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Noisemakers and free speech

March 6, 2013
Daily Press

EDITOR:

I'm writing in response to an incident which occurred during a recent Escanaba/Gwinn basketball game. Late in the game the public address announcer, whom I believe to be the athletic director, singled out a woman in the stands and publicly admonished her for using a plastic noisemaker to express her support for her team. Not surprisingly that made the woman uncomfortable. Since she had seen no signage in the building nor heard any previous announcement regarding the use of noisemakers, she had used the device to cheer on her team for nearly the entire game without incident. Following completion of the game she sought out the athletic director to gain a clearer understanding of the nature of the infraction. After a brief discussion the woman felt the athletic director dismissed her with condescension.

This incident may seem trivial on its face, just another example of a person in a position of authority making a clumsy attempt to enforce an arbitrary rule with a lack of aplomb.

However, I believe there is a larger issue at stake. This is a First Amendment issue regarding freedom of speech/expression. The Michigan High School Athletic Association seems to have ruled that shouting, screaming, clapping, whistling, and the stomping of feet are all forms of protected free speech which can be actively solicited by the cheerleading squad, but the use of a plastic noisemaker is not. We all know there are limits to free speech, yelling fire in a crowded theater being the most commonly given example.

I can understand the desire to limit annoyances during a basketball game. Some cultures celebrate events with gunfire, others with the use of fireworks. No one would doubt the MHSAA's right to prohibit celebratory gunfire and the throwing of lit firecrackers in the name of public safety. But I would argue the use of plastic noisemakers threaten no one. A more appropriate action may be to place signs respectfully requesting that, out of respect for others in attendance, patrons refrain from the use of plastic noisemakers.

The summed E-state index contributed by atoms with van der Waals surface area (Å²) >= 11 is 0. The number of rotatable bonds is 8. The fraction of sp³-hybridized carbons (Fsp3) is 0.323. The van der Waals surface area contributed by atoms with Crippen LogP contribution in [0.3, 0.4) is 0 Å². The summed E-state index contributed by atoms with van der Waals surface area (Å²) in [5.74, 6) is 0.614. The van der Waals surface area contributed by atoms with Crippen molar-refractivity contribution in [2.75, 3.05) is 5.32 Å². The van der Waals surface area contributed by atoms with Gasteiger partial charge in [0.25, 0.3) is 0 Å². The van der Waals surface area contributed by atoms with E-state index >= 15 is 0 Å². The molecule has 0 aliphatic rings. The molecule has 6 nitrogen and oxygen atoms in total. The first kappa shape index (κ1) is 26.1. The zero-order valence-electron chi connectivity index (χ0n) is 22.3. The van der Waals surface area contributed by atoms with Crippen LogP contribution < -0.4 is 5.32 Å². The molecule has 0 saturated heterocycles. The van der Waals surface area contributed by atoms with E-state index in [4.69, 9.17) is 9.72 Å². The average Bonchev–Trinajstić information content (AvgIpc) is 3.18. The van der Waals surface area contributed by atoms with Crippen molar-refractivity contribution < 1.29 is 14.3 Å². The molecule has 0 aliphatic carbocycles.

The original intent of the First Amendment may have been to protect political free speech, but our society has expanded its meaning beyond that intent. The Supreme Court has ruled that a group of Neo-Nazi skinheads carrying swastikas on a march through a Jewish neighborhood in Skokie Ill.

Considered in that light are we expected to believe a woman in a public gymnasium expressing support for her team during a high school basketball game by shaking a plastic noisemaker is not engaged in a form of protected free speech?

Once again our society finds itself in an epic struggle for its direction.

The country has elected as President a man who believes the interpretation that the Constitution is a charter of negative liberties that says what the federal government can't do to you, but doesn't say what the government must do on your behalf. That interpretation certainly turns the original concept of limited government on its head. Going forward our society must decide what direction it will take.

Are we a nation of individuals responsible for our own actions, successes, and failures, or do we all belong to the Government and serve for the needs of the "greater good?"

To some this will seem like an overwrought reaction to an insignificant matter. Maybe, but I take the time to write this because I believe this is a grave matter that today's high school students must begin to face for it will have a tremendous impact on their futures.

I don't know if high schools still have anything in the curriculum resembling a Civics course, but I believe since some of the students may have attended the game and witnessed this anecdotal event, this would be an appropriate introduction to the Constitution, its intent, and its effect on all our lives.

Brad Stried

Gwinn

 
 

 

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